Elimination of HIV-1-Infected Primary T Cell Reservoirs in an In Vitro Model of Latency.

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PLoS One 2015 May 19; 10(5):e0126917.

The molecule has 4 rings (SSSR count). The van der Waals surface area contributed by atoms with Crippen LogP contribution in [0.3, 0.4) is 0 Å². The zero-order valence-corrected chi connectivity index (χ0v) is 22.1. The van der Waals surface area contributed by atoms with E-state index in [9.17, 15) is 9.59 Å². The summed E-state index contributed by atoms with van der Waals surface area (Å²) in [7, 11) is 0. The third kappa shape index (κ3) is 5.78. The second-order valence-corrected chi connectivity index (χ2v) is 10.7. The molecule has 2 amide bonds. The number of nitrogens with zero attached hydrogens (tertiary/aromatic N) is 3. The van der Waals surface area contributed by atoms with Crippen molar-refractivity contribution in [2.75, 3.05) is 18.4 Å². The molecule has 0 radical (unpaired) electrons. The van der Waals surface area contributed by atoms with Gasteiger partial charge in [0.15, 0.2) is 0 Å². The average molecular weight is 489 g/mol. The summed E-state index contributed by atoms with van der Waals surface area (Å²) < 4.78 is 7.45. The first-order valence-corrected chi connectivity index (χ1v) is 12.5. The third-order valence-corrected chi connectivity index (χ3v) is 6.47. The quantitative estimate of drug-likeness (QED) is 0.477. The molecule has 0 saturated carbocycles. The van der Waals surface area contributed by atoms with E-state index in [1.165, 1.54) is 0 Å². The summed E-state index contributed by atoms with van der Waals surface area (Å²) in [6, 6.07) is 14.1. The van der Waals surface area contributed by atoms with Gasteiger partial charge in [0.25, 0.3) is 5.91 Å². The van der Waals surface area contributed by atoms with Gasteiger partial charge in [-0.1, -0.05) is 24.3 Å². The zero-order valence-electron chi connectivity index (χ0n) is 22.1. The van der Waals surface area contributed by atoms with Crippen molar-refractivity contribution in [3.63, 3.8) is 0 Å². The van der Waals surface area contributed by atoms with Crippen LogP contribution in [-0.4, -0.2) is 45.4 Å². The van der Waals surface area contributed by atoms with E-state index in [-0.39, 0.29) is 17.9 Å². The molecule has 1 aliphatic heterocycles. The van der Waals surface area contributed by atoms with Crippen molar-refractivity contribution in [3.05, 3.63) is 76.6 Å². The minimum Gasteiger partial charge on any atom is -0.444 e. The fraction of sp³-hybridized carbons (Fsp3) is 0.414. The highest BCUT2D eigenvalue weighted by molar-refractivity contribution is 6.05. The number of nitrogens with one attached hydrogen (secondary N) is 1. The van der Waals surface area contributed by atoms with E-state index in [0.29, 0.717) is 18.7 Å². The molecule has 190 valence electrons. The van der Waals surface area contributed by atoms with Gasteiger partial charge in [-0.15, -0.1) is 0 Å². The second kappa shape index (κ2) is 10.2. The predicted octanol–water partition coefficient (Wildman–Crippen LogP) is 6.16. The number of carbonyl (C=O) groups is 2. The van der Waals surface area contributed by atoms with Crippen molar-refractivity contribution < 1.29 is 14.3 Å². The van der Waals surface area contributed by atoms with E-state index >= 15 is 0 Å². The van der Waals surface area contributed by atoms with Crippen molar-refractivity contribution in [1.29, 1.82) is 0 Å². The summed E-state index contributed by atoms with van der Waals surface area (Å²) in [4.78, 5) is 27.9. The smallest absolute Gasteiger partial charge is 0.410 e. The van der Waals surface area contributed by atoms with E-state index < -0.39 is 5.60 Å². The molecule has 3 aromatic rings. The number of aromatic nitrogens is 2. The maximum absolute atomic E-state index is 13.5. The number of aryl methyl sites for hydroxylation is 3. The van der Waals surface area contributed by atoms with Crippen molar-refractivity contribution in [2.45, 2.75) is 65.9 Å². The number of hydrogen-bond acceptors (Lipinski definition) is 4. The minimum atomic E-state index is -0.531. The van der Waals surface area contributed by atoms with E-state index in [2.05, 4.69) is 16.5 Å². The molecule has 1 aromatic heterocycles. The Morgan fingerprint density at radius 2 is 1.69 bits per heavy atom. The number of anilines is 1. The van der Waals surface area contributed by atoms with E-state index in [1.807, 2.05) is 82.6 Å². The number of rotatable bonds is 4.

Establishment of long-lived cellular reservoirs of HIV-1 represents a major therapeutic challenge to virus eradication. In this study, we utilized a human primary cell model of HIV-1 latency to evaluate the requirements for efficient virus reactivation from, and the selective elimination of, latently infected human T cells. Ectopic expression of BCL2 supported the replication and spread of R5-tropic HIV-1 in activated CD4+ T cells. After IL-2 withdrawal, the HIV-1-infected T cells survived as resting cells for several months. Unexpectedly, these resting T cells continue to produce detectable levels of infectious virus, albeit at a lower frequency than cells maintained in IL-2. In the presence of HIV-1 inhibitors, reactivation of the resting T cells with γc-cytokines and allogeneic dendritic cells completely extinguished HIV-1 infectivity. We also evaluated the ability of the bacterial LukED cytotoxin to target and kill CCR5-expressing cells. After γc-cytokine stimulation, LukED treatment eliminated both HIV-1-infected resting cells and the non-infected CCR5+ cells. Importantly, complete clearance of in vitro HIV-1 reservoirs by LukED required a lower threshold of cytokine signals relative to HIV-1 inhibitors. Thus, the primary T cell-based HIV-1 latency model could facilitate the development of novel agents and therapeutic strategies that could effectively eradicate HIV-1. PLoS One 2015 May 19; 10(5):e0126917.